You’ve probably heard the expression, “Sitting is the new smoking.” Hyperbole aside, what that really means is that spending a lot of time (6+ hours a day) sitting down comes with a number of health risks.
According to The Heart Foundation :
1 in 4 Americans spend more than 8 hours a day sitting down. Of those people, 44% get very little or no exercise.
The average American is active for less than 20 minutes every day.
People who sit the least have the lowest risk of diabetes, cardiovascular disease, and mortality.
Sitting causes your blood flow to slow down, leading to a buildup of fat in your blood vessels as well as causing insulin resistance. Our bodies’ ability to process fat decreases because of all the time we spend sitting down.
But did you know that sitting down can also negatively impact your ability to move? Your lower back muscles grow weak because they aren’t needed to support your spine, so you run a higher risk of developing spinal problems. Your mobility is also decreased, and you get stiffer and lose flexibility because the muscles and joints in your back, butt, and hamstrings tighten.
The result: less fluid movement and a greater chance of injuring yourself.
That’s why it’s so important that you learn how to sit properly at your desk, as well as how to stay healthy while working at a sedentary job. Just a few simple changes to your work habits can make a huge difference to your long-term health!
Here are the things you need to focus on correcting and improving when sitting at your desk :
Provide adequate lower back support. Make sure your chair has lower back support built in, and adjust the chair so it’s at the right angle (almost vertical, with a slight backward tilt) to keep your lower back supported for as long as you’re seated.
Set the right height. Your chair height should factor in two things: your leg position and your elbow position. Your feet should be flat on the floor, with your knees slightly lower than your hips to encourage better circulation. Your elbows should hang comfortably next to your body, forming a natural L-shape at the joint. Adjust your chair until you’ve got your legs at the right height and your arms comfortable according to the placement of your keyboard.
Set up the computer correctly. Your screen should be at eye level, roughly an arm’s length away from your eyes. This will eliminate any need to bend your neck to see the screen. The keyboard should also be directly in front of you so you don’t need to twist to either side to type comfortably. Your wrists should rest either on the desk or a wrist rest to reduce shoulder and neck strain. Use a mouse mat with a wrist pad to offer extra support for your wrist if you use your mouse a lot.
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Sitting isn’t ideal for a healthy body, but sitting correctly can negate some of the health effects of spending so much time sitting and staring at a computer screen.
Sitting with the correct posture will :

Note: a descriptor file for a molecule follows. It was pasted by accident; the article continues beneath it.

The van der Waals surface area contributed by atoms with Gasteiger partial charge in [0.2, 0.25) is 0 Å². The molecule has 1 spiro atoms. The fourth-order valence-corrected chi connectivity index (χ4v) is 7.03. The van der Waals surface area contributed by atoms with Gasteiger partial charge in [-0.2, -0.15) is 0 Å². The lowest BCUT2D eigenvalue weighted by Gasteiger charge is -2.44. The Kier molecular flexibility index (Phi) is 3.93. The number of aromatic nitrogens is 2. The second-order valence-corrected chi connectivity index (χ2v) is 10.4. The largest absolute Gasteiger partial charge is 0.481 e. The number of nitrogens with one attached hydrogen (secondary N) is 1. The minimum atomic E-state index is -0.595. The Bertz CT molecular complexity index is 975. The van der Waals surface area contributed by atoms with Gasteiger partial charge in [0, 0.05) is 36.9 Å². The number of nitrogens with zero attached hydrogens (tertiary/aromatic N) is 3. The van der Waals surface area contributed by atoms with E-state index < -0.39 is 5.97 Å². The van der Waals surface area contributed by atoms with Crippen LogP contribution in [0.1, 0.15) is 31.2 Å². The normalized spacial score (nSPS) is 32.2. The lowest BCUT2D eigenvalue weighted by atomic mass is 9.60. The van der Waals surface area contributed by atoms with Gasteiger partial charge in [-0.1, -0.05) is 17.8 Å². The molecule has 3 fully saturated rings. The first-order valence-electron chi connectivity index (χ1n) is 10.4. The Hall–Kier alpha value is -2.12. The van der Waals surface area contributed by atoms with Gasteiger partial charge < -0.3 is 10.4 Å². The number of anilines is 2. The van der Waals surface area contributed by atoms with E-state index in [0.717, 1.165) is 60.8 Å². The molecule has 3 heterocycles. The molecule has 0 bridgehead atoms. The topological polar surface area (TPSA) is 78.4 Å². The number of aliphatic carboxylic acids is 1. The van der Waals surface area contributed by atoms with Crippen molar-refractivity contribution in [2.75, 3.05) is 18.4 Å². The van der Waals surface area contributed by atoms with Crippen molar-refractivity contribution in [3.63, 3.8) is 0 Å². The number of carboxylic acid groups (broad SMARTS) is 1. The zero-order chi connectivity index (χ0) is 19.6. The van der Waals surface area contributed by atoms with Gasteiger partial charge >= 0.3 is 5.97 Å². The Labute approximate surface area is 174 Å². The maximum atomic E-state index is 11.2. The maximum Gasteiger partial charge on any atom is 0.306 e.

Reduce headaches caused by tension in your neck and shoulder muscles.
Decrease lower back pain.
Increase your energy levels (because your body is aligned correctly and functioning properly).
Reduce the risk of chronic pain and repetitive strain injuries in your neck, shoulders, elbows, and wrists.
Improve posture overall, not just when sitting, but also when standing.
Expand lung capacity and improve breathing, thereby increasing blood oxygenation.
Enhance digestion and improve circulation.
Maintain healthy, neutral head position and decrease temporomandibular joint pain.
Increase your upper back and core muscle strength, as your muscles are engaged to maintain healthy posture.
Increase your self-confidence and raise your mood .
As you can see, there are a lot of ways that sitting right is the right way to improve your health!
If you want to counteract the negative effects of spending so much time sitting down, here’s what you can do:
Stand up and move around more. At least once and hour, stand up and do some light exercise, stretching, or Yoga for a few minutes to loosen your joints and get blood flowing to your muscles.
Stand and walk around whenever possible—such as when you’re talking on the phone or in a meeting.
Take more walking lunches. Get outside for your lunch break and eat while strolling. Not only is it good for your digestion, but it also helps to speed up your metabolism and burn more calories.
Make exercise a central part of your day. Strive to get at least 30 minutes of moderate to vigorous exercise per day, every day you’re at work.
Stretch and limber up daily. You’ll experience increased muscle stiffness because of all the time you spend sitting down, so you’ll need to counteract that by stretching more.
Sitting correctly is so important for your health during the long days you spend working at a desk. It’s vital that you maintain a healthy posture and be more active so you can counteract the negative effects of spending so much time seated. Make these changes to your posture and work habits, and you’ll be healthier than ever!
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